We, as a nation, may need to take a step back and consider adjusting our morals. The people of the United States claim to consider all human life as precious, but that only seems to be true when it’s applicable to our circumstances or is convenient for us to do. Blinded by our need for self-preservation–to preserve our beliefs, our values, our money, our possessions, and our lives–many have forgotten their sense of humanity in this society.
By now, many of our readers have probably heard about migrant children from Mexico being separated from their parents. The adults crossing the border with their children were being detained by our Immigration and Customs Enforcement officers while the children were sent to holding centers until their parent’s legal cases are processed. Immigration has always been an issue in this country, but we find the current administration’s policy to be morally unjustified, if not cruel.
The government’s policies on this issue are troublesome, to say the least, but what has caused us equal concern are the lengths to which many have gone to defend the actions of our leaders. Some people out there are determined to avoid admitting fault in the leaders they support, their individual beliefs and perspectives, and often become defensive when labeled the ‘bad guy.’ Winning an argument and twisting information to justify their perspectives seems to be far more important than protecting what’s left of their humanity.
Some news outlets, in order to deflect blame, stated former President Barrack Obama also separated children from their parents. While this is true in some isolated incidents (when there were drug smuggling and human trafficking concerns), numerous fact-checking sites labeled this statement as misleading and mostly false. Whether Obama did or did not separate children is a moot point. Let’s say he actually did authorize such a policy (he didn’t, but the current administration did), that does not justify the current administration’s decision. Just because someone did something, does not mean it’s acceptable for someone else to do it. If a person gets away with murder and we decide to take a human life, we cannot justify our actions or be exempt from repercussions because so-and-so did it.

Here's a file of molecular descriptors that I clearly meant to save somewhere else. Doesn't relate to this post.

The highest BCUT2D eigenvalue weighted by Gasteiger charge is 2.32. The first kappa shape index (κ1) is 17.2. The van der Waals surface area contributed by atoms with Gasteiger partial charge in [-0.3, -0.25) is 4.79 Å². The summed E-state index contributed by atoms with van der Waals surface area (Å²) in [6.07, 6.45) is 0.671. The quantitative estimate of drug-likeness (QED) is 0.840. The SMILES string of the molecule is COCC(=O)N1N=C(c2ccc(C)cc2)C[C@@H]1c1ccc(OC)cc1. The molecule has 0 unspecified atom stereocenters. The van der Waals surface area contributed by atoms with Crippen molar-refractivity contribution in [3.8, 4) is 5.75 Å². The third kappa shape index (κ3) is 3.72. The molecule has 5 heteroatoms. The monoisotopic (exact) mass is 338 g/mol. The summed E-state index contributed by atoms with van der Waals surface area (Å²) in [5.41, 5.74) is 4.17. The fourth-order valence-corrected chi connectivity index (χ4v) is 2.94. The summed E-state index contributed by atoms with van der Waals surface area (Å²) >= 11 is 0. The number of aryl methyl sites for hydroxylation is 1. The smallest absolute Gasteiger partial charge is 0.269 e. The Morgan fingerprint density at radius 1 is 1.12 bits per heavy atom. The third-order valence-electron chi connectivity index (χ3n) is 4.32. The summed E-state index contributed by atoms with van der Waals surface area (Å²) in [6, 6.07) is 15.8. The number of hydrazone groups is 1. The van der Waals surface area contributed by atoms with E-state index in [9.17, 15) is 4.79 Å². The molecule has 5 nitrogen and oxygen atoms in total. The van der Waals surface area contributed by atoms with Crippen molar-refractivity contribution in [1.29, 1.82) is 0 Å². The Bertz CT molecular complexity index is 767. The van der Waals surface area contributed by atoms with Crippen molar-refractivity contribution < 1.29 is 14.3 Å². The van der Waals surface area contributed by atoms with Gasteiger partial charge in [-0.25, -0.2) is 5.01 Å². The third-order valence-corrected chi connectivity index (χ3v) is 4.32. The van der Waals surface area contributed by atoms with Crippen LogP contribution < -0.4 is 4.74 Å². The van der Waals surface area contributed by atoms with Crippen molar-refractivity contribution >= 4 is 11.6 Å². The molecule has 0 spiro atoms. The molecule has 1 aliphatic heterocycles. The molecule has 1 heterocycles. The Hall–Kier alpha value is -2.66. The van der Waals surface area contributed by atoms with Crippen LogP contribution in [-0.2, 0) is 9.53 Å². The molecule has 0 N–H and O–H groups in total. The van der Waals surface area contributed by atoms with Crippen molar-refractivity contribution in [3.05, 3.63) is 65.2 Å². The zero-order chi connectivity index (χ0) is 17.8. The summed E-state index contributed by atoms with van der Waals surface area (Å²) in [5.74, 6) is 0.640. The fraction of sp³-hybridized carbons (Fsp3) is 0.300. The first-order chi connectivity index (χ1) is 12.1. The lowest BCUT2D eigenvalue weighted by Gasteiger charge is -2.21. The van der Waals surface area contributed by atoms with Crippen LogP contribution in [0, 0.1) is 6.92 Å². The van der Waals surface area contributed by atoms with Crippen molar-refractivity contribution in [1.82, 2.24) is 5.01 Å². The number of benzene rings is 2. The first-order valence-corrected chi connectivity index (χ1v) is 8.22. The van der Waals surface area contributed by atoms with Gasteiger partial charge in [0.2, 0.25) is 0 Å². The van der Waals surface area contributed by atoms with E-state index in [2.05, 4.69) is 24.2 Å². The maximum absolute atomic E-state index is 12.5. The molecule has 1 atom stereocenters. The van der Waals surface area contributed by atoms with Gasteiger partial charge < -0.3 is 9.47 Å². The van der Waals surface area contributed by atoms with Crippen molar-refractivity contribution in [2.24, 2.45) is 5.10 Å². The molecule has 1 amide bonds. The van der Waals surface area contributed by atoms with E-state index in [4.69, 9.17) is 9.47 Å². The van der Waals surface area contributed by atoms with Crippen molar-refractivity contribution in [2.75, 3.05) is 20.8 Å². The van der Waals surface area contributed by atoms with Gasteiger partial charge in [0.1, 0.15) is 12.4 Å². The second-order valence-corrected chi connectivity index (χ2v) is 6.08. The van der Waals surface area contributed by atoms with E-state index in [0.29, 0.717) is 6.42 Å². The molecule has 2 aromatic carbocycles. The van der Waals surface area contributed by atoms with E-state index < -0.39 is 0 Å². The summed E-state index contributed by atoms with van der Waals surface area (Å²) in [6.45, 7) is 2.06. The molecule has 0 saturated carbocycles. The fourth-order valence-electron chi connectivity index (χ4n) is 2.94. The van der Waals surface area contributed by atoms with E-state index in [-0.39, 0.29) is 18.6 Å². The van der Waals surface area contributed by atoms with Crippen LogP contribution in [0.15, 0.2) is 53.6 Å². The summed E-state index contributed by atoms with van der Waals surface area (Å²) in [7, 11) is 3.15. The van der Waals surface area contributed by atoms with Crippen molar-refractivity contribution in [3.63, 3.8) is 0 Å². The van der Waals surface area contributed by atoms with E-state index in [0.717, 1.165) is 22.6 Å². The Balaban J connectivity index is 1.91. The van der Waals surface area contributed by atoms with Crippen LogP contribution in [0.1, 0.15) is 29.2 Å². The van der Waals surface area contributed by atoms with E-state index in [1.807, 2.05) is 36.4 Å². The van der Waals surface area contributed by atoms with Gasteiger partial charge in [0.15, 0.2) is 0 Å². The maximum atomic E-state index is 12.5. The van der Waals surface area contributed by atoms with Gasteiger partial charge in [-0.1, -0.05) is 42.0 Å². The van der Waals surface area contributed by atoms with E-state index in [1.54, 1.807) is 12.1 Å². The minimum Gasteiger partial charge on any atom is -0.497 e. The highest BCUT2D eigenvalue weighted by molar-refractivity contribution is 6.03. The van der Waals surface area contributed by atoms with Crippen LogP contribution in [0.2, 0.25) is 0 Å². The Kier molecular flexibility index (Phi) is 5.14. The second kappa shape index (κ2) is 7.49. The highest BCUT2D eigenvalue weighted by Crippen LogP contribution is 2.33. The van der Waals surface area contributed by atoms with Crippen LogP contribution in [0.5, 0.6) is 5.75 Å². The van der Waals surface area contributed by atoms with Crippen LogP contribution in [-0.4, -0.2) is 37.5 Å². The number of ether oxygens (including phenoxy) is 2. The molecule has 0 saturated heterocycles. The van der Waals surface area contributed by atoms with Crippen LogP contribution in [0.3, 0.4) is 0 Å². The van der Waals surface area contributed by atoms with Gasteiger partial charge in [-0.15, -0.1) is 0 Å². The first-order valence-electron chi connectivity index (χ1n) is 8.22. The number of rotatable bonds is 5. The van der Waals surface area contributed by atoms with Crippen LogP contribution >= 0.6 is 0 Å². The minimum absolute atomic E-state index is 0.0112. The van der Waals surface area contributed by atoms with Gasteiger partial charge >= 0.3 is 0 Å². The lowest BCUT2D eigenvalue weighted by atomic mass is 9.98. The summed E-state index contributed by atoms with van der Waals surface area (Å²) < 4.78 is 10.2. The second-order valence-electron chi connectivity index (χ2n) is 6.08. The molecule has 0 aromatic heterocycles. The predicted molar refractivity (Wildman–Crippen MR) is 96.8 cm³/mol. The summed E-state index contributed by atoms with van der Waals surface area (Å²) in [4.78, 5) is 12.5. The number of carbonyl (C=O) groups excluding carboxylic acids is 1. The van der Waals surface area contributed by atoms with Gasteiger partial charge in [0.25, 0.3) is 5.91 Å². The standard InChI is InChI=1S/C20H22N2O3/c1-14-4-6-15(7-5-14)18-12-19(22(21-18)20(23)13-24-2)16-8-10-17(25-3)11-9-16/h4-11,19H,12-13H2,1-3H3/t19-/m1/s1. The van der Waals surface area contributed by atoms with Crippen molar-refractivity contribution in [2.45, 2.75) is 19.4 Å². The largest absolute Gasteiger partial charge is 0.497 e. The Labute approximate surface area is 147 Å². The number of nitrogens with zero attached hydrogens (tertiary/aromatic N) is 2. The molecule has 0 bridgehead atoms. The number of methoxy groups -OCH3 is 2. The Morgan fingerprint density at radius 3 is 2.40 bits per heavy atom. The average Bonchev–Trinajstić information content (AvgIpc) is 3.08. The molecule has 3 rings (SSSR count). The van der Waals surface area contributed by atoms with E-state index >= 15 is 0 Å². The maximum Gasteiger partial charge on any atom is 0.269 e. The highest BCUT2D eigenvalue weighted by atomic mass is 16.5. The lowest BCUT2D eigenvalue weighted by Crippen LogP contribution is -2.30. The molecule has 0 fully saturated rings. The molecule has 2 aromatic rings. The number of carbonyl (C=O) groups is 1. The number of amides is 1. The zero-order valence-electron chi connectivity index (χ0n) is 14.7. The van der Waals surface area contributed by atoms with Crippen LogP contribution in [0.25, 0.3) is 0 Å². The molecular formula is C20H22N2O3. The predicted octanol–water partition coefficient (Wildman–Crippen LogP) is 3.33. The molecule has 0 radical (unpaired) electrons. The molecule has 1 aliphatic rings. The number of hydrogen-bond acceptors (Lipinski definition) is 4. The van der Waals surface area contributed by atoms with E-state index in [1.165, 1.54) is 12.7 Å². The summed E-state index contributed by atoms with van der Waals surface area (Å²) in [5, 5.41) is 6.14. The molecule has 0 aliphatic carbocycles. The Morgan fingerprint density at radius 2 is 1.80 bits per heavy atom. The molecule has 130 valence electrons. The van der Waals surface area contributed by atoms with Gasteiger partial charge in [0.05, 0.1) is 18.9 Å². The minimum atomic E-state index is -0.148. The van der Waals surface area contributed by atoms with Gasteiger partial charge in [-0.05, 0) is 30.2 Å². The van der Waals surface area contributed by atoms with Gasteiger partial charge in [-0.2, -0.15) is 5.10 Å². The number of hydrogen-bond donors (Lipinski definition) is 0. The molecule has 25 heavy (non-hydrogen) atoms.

These same news outlets tend to find ways to demonize immigrants by labeling them as “illegals,” “rapists,” and “lazy moochers,” among other things. Many label immigrants these names in order to dehumanize them or make them seem lesser than the general population. Immigrants are nothing more than human beings trying to find a better life for themselves. We were born here so many of our opportunities have been handed to us on a platter–whether we realize it or not–but the immigrants have not been so lucky. Many are entering this country, risking death, to escape the life-threatening environment that is their homeland. If any of us were in the same situations, we would risk our lives for a sliver of hope to obtain a safe, opportunistic future for ourselves and loved ones. Are there bad people entering the U.S.? Of course. But there are plenty of bad people that were born here as well…
The “moochers” argument has always perplexed us here at ShortLifeLongRoad. People often label the poor and immigrants as lazy, unmotivated bums who suckle at the taxpayer’s teat by utilizing government programs or evading paying their share in taxes. The people who argue this seem to be under the impression that the poor or immigrants live on easy street because they “don’t work” and have a free ride to housing, food, et cetera. Let us ask the people who make these arguments this: if it’s so easy and glamorous, why don’t you quit your job and live like that?